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Ka Leo o Nā Koa editor Jaylin Kekiwi

My Two Cents: New Year, New Me

Jan. 15, 2014

Contributed by Nadine Lagaso

The following article by Jaylin Kekiwi was published recently on the award-winning KS Maui student news site   “Ka Leo o Nā Koa,”  The Voice of the Warriors. Mahalo to KSM journalism adviser Kye Haina for helping us share the news.

Resolution – (noun) 1. A goal that one makes for oneself at the dawn of the New Year that one almost never sticks to for longer than 2 minutes. (see also: mission impossible)

The new year is the time for new beginnings. People use the first month of the year as an opportunity to reinvent themselves, to better themselves from the year before.

This practice dates back to the ancient Babylonians, who marked their new year by paying off debts and returning borrowed equipment.

Wanting a fresh start in a new year is still the trend 4,000 years later. It’s the perfect time for those who want to make a change in their lives.

Sometimes, people take to the Internet to let people know about their resolutions, like this Pinterest user who uses inspirational quotes for motivation, and “New Year, New Me” is a popular trend for picture captions.

But, few will take these resolutions to heart and still be excited about them in a month According to the University of Scranton’s Journal of Clinical Psychology as reported by , 45% of Americans make New Year’s resolutions, but only 8% are successful in sticking with them throughout the year.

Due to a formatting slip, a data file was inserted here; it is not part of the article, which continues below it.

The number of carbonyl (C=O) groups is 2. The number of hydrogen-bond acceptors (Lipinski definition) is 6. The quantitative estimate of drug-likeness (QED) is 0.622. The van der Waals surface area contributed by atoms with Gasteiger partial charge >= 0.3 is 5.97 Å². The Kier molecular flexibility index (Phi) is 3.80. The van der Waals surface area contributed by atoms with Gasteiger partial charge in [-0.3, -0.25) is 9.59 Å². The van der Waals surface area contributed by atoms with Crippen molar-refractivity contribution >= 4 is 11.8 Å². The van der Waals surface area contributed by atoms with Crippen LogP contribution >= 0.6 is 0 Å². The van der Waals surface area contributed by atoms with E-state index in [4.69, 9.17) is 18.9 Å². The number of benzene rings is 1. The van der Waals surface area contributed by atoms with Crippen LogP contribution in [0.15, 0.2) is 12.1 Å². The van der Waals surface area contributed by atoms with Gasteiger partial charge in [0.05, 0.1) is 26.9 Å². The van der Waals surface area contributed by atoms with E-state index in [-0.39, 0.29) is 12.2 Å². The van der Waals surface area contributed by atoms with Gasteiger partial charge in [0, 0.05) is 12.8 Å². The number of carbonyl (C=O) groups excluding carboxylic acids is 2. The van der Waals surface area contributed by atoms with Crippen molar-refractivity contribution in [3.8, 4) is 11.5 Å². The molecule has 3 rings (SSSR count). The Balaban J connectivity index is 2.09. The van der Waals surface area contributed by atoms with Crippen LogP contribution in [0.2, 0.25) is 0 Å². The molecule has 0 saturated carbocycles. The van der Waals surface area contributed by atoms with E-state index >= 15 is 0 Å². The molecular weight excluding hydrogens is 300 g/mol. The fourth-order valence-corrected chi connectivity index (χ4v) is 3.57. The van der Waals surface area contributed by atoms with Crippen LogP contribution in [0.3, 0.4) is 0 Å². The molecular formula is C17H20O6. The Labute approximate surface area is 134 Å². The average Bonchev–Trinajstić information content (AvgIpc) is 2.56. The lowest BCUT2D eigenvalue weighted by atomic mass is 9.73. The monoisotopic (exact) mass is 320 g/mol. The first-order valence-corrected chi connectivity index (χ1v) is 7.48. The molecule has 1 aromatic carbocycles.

In fact, 75% of people who set goals for themselves only maintain them throughout the first week.

According to the same study, the high fail rate is the result of setting hard or vague goals. For example, if one’s goal is to exercise more, and he or she has a concrete plan to do so, he or she is 10 times more likely to meet the goal than people who don’t explicitly make resolutions.

Steve Salerno, author of SHAM: How the Self-Help Movement Made America Helpless, says, “We are a culture that is addicted to resolutions and affirmation and rosy rhetoric…and meanwhile nothing actually changes.”

And that may be true for those who don’t have a specific plan and who just throw themselves into their New Year’s resolution.

Here’s a better idea. Instead of making your idea general, like losing weight, think of specific steps you can take, each day, in order to move towards that end result. Even if you fail at some of these steps – which you might – brush it off and remember that ancient Japanese saying, nanakorobi yaoki, which means “fall down seven times, stand up eight.”

Make plans. Stick to them. Good luck.


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